An exhibition currently on view at All My Relations Gallery in Minneapolis takes on the role of Indigenous aunties. “Noojimo (She Heals),” curated by Hillary Kempenich, showcases the important role aunties play in Indigenous culture: as protectors, caretakers, leaders, mentors and more.
“In Indigenous communities, we take on that role as an auntie or another mother, not just to our siblings’ children, but within the different spaces that we participate in,” Kempenich says. Based near the Red River Valley in Grand Forks, North Dakota, the artist, advocate and curator has been involved in All My Relations Arts previously, as an artist and in other roles. This is the first exhibition she’s curated for the gallery.
“I just kind of got jumped into this,” she says.
Active in the Missing and Murdered Indigenous Women (MMIW) movement, Kempenich believes that prevention is key to solving the crisis. “We need to have these conversations about the different roles we as women, or feminine people, carry in spaces,” she says.
As an artist, Kempenich does a lot of portraiture, frequently using her aunties as muses. Kempenich’s grandmother died when she was an infant, and her aunties stepped up and helped to raise her. “There’s always been a dedication and appreciation for them,” she says.
The exhibition features photographs, paintings, mixed media works and sculpture. One compelling installation, “Honor Her,” (2021) by Valeria Tatera, leans birch logs tied with red string against a gallery wall. The walking sticks instantly make you think of the strength and perseverance of elders.
Rita Erdrich’s painting, “The Midwife” (2004), brings together old and new generations, with the hands of Shyush, the artist’s great aunt, who delivered Erdrich’s father, wrapped around the baby’s tiny body. Sharon Day also has a number of beautiful pieces, including drawings of “Water Protectors” who were active in resisting oil pipelines as well as “Indigi Queers” (2022), a wonderfully dream-like piece that highlights how aunties are not only cis straight women.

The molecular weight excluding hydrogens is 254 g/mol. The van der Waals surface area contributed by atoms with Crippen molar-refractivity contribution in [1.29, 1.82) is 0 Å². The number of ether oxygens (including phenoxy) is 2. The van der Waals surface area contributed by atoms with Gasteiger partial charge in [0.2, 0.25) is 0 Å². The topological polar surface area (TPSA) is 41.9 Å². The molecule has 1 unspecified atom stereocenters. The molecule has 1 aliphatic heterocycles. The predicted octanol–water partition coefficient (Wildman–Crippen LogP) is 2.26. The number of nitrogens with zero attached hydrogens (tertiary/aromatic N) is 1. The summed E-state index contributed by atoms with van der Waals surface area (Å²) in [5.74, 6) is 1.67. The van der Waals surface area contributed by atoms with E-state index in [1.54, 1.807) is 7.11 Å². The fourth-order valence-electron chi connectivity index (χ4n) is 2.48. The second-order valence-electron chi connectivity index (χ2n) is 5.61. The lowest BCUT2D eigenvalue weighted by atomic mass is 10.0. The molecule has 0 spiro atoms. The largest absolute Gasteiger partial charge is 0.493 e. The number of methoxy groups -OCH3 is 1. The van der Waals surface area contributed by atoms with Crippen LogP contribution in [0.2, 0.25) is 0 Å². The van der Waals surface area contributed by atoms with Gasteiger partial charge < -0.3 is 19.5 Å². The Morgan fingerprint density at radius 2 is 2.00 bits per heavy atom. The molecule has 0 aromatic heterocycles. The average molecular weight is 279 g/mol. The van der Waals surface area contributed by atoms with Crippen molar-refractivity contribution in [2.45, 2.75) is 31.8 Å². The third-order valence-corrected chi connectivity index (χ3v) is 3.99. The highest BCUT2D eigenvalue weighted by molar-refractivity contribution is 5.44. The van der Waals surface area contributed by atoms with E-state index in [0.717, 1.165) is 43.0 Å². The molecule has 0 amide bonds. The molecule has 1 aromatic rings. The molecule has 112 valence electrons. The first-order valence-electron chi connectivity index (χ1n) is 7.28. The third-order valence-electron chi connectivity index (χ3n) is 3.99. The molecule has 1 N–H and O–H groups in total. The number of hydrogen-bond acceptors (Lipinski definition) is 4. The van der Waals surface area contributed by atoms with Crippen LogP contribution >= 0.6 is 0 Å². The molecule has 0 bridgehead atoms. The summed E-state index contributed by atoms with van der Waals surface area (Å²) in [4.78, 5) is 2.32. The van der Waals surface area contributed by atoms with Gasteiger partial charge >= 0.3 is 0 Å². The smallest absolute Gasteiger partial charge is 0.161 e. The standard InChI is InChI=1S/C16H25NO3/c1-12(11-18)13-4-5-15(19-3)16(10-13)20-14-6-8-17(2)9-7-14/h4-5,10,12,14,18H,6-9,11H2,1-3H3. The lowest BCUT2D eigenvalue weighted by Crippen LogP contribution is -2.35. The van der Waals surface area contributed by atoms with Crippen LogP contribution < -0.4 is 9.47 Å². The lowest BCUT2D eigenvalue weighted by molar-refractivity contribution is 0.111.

Also featured in the exhibition is work by photographer Ned-ah-ness Rose Greene, who highlights the strength and personality of her subjects. One of Greene’s photographs, “Gizigos-Dakise (your Aunt is cool)” (2022), shows model LuAnn Robinson sassily holding her hip, leaning against the front of a neon green convertible, her necklace pushed to one side as if by the wind.
Another photographer, Dyana Decoteau-Dyess, is exhibiting the first time in the gallery. Decoteau-Dyess portrays her sister in a photograph called “She Stands Up for Herself” (2022). “While we might have people looking out after us, if there’s something that we want, we work hard to achieve that and we share that knowledge to others,” Kempenich says.
Somah Toya Haaland, child of Secretary of the Interior Deb Haaland, also has work in the show.
“I had connected with them a while ago, and I’ve just kind of watched their work over time,” Kempenich says. “They’re one of the first artists I thought of inviting.” Kempenich also has met Deb Haaland, through her advocacy work in Washington, D.C., and sees her as an auntie. “We adopt these different people that we come across into our circle and family and networks,” she says.
Somah Toya Haaland says their mother gifted them a pair of neon green hummingbird earrings Kempenich made, which prompted the two of them to follow each other on Instagram.